As we struggle to come out from the worst economic crisis in history, it is more important than ever to acquire knowledge about the consequences of our financial decisions.
Financial education is a lifelong pursuit that needs to start at home with parents cultivating in their children the grasp of this life skill which should follow in a child’s primary and secondary school years and also throughout post-secondary in preparation for tertiary education and training, and then persist beyond.
The Consumer Affairs Unit within the Malta Financial Services Authority will continue to promote, coordinate and be a leader in promoting financial literacy, but it cannot do so alone. We believe that teachers are the closest influential figures to students and we therefore ask you to consider increasing your focus on this important issue.
The opportunity to help future generations pursue a better life than their parents is central to our values. We strongly believe that helping students to acquire the skills, knowledge and information to make smarter decisions throughout their lives will make our country more resilient and more secure in the years ahead.
For this purpose we have created this page to help you throughout this learning process. We have built a portfolio of websites that can help you not only to gather ideas which you can include in your annual syllabus but also offer you the possibility to interact with other teachers within the EU to exchange views and share consumer education news and experiences.
The Consumer Classroom website aims to promote consumer education and in particular to encourage its teaching in European secondary schools. Consumer Classroom is a collaborative website for teachers from across the EU. It provides high quality resources and interactive tools to equip 12 - 18 year olds with the practical consumer skills they need.
The website’s strength lies in the quality of its teacher resources and its collaborative tools such as the Lesson Builder, Forums and Live Chat. The website has been developed to make it easy for teachers to learn about consumer topics, create or choose ready-made lessons to teach their students and collaborate online with other teachers and classrooms around Europe.
Partnership for Education and Research about Responsible Living (PERL)
PERL is a partnership of educators and researchers from over 120 institutions in more than 50 countries which work to empower citizens to live responsible and sustainable lifestyles. PERL partners are universities, research institutes, international organizations, national and local civil society organizations and some small and medium enterprises. PERL aims to advance education for responsible living by focusing on consumer citizenship, education for sustainable consumption, social innovation and sustainable lifestyles. PERL partners undertake research and debate, and develop teaching methods and materials. PERL works with a number of organisations and through a number of processes
Organisation for Economic Co-operation and Development OECD
The Organisation for Economic Co-operation and Development (OECD) is an international economic organisation which works to stimulate economic progress and world trade. It is a forum of countries committed to democracy and the free-market economy, providing a platform to compare policy experiences, seek answers to common problems, identify good practices and co-ordinate domestic and international policies of its members.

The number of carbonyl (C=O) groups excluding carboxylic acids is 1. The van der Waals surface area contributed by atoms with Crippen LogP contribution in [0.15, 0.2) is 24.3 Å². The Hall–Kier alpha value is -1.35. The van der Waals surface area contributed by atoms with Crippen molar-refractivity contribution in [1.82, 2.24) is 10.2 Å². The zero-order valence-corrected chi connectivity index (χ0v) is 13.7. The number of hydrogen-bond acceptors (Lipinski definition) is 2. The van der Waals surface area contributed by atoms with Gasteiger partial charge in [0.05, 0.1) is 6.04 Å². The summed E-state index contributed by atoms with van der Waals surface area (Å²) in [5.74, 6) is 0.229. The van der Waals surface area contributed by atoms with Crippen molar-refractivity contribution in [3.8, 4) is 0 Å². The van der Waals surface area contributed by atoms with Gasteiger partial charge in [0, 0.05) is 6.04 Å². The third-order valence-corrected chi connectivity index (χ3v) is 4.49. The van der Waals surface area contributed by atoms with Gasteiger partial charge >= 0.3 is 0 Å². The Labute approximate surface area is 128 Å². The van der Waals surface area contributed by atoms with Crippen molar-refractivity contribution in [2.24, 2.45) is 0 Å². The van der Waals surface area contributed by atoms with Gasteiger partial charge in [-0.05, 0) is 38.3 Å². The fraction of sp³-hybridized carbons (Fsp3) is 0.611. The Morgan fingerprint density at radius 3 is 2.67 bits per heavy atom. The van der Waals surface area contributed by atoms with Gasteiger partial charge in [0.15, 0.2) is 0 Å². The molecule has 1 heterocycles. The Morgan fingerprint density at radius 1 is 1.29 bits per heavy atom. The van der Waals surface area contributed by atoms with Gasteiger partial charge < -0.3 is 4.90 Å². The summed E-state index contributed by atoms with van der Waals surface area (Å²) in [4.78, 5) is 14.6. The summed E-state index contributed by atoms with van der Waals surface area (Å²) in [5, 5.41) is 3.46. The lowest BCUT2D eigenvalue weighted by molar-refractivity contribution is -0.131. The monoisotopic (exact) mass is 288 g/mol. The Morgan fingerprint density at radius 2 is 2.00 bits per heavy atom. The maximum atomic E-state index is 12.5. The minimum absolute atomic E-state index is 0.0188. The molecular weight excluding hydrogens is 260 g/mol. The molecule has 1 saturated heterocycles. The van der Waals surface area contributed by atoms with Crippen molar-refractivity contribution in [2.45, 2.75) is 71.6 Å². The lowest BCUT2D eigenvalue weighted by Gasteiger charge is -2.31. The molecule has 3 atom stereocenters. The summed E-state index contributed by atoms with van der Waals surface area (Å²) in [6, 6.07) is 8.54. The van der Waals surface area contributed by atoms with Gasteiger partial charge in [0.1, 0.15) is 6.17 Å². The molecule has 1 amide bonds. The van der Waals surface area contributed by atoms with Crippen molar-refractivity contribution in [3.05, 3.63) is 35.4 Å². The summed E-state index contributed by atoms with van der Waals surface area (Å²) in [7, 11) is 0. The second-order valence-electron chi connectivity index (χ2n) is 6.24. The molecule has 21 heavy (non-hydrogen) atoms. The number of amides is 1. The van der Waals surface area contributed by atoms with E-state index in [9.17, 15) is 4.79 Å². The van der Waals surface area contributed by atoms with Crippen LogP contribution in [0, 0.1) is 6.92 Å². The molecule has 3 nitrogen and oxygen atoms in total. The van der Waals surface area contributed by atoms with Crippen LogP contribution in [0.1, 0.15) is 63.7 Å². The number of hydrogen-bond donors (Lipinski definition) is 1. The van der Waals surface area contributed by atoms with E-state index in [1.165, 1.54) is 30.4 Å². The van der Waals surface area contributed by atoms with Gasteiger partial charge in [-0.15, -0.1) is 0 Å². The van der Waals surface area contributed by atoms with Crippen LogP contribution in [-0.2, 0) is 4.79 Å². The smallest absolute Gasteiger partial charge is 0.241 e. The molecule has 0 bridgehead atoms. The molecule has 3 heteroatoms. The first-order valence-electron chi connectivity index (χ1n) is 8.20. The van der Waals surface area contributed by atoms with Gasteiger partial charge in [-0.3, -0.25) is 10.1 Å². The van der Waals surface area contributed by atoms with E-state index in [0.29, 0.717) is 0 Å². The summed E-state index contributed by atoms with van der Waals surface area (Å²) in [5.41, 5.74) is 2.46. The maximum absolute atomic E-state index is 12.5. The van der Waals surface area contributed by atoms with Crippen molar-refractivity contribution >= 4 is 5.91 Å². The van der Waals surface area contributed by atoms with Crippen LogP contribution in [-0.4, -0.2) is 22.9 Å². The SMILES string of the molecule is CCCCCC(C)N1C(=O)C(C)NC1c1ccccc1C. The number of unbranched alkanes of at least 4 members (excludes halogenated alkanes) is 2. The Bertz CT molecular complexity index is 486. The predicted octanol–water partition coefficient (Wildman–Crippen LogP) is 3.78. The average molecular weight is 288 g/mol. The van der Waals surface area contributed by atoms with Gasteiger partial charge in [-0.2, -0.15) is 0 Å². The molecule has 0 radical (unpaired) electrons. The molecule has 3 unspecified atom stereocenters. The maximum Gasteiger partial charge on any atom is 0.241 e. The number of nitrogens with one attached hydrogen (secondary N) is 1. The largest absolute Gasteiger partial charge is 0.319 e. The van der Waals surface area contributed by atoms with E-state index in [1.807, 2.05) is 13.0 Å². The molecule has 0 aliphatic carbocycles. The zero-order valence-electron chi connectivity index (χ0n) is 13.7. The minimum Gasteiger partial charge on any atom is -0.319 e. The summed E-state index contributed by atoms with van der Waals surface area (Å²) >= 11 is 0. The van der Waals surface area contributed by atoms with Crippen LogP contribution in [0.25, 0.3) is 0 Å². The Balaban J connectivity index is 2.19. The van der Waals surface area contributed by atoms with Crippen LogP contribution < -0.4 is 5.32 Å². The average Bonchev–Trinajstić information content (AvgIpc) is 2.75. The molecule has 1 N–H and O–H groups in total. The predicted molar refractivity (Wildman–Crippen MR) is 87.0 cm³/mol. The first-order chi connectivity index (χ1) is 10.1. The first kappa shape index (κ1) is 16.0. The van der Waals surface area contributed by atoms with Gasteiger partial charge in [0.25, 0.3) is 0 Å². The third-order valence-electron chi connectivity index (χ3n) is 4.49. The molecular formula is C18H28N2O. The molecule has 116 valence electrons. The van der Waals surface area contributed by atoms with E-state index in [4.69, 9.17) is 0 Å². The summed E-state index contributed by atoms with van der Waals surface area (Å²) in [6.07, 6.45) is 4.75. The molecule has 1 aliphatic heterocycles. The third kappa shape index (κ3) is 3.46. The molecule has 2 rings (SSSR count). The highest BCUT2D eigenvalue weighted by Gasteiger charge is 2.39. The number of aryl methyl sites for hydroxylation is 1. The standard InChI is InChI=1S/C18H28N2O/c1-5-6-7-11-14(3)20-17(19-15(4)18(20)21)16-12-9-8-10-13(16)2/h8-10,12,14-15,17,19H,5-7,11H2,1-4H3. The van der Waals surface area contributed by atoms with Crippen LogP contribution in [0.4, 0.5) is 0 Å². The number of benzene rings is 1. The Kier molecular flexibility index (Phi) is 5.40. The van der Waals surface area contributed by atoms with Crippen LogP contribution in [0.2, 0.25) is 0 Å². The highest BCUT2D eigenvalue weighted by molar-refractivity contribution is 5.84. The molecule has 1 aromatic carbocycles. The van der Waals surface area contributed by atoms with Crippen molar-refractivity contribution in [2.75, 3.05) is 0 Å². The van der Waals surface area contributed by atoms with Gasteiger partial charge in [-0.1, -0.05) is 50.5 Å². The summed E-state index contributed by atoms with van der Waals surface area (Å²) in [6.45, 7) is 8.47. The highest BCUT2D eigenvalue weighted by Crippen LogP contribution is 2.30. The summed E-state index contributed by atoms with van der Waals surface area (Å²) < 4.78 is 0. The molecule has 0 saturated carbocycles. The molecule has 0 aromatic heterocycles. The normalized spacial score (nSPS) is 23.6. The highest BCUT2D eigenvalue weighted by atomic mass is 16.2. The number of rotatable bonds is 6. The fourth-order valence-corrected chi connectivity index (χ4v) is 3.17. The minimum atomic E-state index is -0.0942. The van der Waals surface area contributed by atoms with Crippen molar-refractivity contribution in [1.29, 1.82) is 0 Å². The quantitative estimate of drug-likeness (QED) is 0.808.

The 2005 OECD Principles and Good Practices for Financial Education and Awareness recommends that financial education start as early as possible and be taught in schools. Including financial education as part of the school curriculum is a fair and efficient policy tool. In 2012, financial literacy was included as an optional component of the OECD Programme for International Student Assessment (PISA). PISA currently tests the attainment of 15-year-olds in mathematics, reading and science across 65 countries. The introduction of a financial literacy assessment will result in a unique international benchmark on the level of financial literacy of young people. The rich data will enable detailed investigations of the main factors associated with financial literacy levels and will help to identify policy measures that can be employed to improve levels in the future.
Australian Securities and Investments Commission (ASIC): MoneySmart Teaching
ASIC is Australia’s corporate, markets and financial services regulator. In 2011 the Australian Securities and Investments Commission (ASIC) published a National Financial Literacy Strategy to promote a national approach to improving the financial wellbeing of all Australians. The Strategy recognises that improving financial literacy is a complex and long term behavioural change initiative. Teaching Financial Literacy and MoneySmart are both projects within the National Financial Literacy Strategy. MoneySmart Teaching was created to support schools that want to include consumer and financial literacy programs in their curriculum. This website provides up-to-date information and resources, including a professional learning package to help you teach students about money matters. It also has resources to assist parents to provide their children with good consumer and financial education from an early age.
European Microfinance Network (EMN)
The EMN was launched by its founding members in April 2003. The creation of this network has proved to be an essential step in the promotion of microfinance in the European Union, assisting the fight against unemployment and social exclusion through the development of microenterprises.
Many members of EMN have been developing, for several years now, financial literacy programmes aimed at, among others, the beneficiaries of their microcredit services. Last updated: Sep 07, 2016